• Veterans. Among working-age adults, veterans are more likely to live in food insecure households than nonveterans, and SNAP participation is estimated to be lower among eligible veterans compared to all households.5 States can partner with local Veterans Health Administration (VHA) facilities and veteran service organizations to help connect veterans to the program. Furthermore, FNS recommends state SNAP agencies that target veterans share their SNAP outreach plans with local VHA facilities to promote collaboration.
  • Immigrant and mixed status households, and other underserved communities.6 Immigrant and mixed-status households, rural households, LGBTQ+ households, households with limited English proficiency, and others may not be well-served by existing outreach partners due to language barriers, transportation issues, unfamiliarity with the organizations, or need for specialized services. FNS encourages states to collaborate with partners serving households that are not connected to the state’s current outreach partners.
  • Older adults. Older adults have historically had a lower SNAP participation rate than the overall population.7 SNAP outreach can help mitigate barriers that older adults may face in applying for SNAP, including technology and mobility barriers, stigma, and misperceptions about eligibility. This can include outreach to kinship caregivers (e.g., grandfamilies) that may not be aware of eligibility. States may consider partnering with local aging services agencies, such as Aging and Disability Resource Centers, Area Agencies on Aging, and community-based organizations supporting older adults.

FNS encourages states to carefully consider one or more of these priority areas and strategies when analyzing state needs and developing FY 2024 outreach plans. Detailed information about outreach plan requirements and allowable activities may be found in the SNAP State Outreach Plan Guidance. As a reminder, FNS reimburses state agencies for up to 50% of allowable administrative costs, including outreach activities. States must have an approved outreach plan for activities to be eligible for reimbursement.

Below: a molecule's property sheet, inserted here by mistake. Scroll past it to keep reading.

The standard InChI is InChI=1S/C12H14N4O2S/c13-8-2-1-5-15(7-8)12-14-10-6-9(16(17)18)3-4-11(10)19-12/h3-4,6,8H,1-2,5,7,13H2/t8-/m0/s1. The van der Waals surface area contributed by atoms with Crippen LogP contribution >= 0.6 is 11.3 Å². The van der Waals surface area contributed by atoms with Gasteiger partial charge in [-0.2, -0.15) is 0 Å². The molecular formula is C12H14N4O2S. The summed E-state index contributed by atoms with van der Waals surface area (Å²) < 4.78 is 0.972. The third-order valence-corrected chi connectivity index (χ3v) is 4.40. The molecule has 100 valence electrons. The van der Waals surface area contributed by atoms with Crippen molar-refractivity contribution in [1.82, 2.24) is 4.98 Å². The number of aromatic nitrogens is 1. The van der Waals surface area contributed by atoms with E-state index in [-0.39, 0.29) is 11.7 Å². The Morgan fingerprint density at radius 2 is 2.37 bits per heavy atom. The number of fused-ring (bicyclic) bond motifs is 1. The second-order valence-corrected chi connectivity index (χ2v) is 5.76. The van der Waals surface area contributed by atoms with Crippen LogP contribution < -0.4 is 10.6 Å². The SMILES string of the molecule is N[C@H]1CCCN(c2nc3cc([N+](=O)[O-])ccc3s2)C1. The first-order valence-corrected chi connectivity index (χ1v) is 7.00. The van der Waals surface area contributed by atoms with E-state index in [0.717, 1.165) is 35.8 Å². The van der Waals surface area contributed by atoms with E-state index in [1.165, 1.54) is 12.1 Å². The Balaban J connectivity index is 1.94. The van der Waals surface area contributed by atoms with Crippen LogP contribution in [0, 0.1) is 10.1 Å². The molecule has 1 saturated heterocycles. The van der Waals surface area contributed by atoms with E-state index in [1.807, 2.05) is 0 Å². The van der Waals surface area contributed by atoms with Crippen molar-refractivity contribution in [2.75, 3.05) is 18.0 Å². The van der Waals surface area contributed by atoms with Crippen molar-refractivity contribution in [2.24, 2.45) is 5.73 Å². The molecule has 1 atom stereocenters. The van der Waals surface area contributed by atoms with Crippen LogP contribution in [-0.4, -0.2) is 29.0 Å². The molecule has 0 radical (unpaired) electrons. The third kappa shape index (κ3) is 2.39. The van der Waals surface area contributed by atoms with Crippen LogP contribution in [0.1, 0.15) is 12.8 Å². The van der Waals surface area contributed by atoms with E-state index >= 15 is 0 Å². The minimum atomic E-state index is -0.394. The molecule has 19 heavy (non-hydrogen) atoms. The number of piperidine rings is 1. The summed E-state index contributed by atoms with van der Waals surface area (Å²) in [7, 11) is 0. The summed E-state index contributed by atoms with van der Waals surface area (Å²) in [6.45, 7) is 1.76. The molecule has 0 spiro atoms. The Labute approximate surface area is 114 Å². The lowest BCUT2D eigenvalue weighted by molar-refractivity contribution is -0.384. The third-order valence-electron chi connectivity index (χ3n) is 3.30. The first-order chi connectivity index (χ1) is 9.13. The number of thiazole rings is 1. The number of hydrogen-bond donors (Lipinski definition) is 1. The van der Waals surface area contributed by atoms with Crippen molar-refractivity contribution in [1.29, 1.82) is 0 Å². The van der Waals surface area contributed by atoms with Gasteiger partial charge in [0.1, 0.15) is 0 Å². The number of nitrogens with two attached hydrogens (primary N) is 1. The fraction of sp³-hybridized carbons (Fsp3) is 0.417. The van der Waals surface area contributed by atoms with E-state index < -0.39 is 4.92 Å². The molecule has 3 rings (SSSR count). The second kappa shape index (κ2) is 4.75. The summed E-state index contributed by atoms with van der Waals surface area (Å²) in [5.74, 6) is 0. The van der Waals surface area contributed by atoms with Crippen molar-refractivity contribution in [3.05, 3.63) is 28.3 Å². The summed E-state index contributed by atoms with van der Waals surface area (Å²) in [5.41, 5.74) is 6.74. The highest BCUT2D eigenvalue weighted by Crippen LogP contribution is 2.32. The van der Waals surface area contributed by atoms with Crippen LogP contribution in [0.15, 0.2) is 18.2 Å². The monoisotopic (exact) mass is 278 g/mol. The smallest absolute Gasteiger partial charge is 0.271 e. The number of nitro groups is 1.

States should submit outreach plans to their FNS regional office by August 15 to allow sufficient time for review and approval.

Thank you for your efforts to improve access to SNAP for all eligible participants. State agencies with questions should contact their respective FNS regional office representatives.

Moira Johnston
Acting Director
Program Development Division

1White House, “Biden-Harris Administration National Strategy on Hunger, Nutrition, and Health,” September 2022,
2Government Accountability Office, “Better Information Could Help Eligible College Students Access Federal Food Assistance Benefits,” December 2018,
3Federal Student Aid, U.S. Department of Education, “(GEN-22-02) Use of FAFSA Data to Administer Federal Programs,” January 2022,
4For more information on students and SNAP, visit SNAP’s students webpage.
5Government Accountability Office, “Federal Agencies Should Improve Oversight and Better Collaborate on Efforts to Support Veterans with Food Insecurity,” March 2022,
6Federal Register, “Advancing Racial Equity and Support for Underserved Communities Through the Federal Government,” Vol. 86, No. 14, Presidential Documents, January 25, 2021,
7 U.S. Department of Agriculture, “SNAP Participation Rates by State,”

Updated: 02/01/2023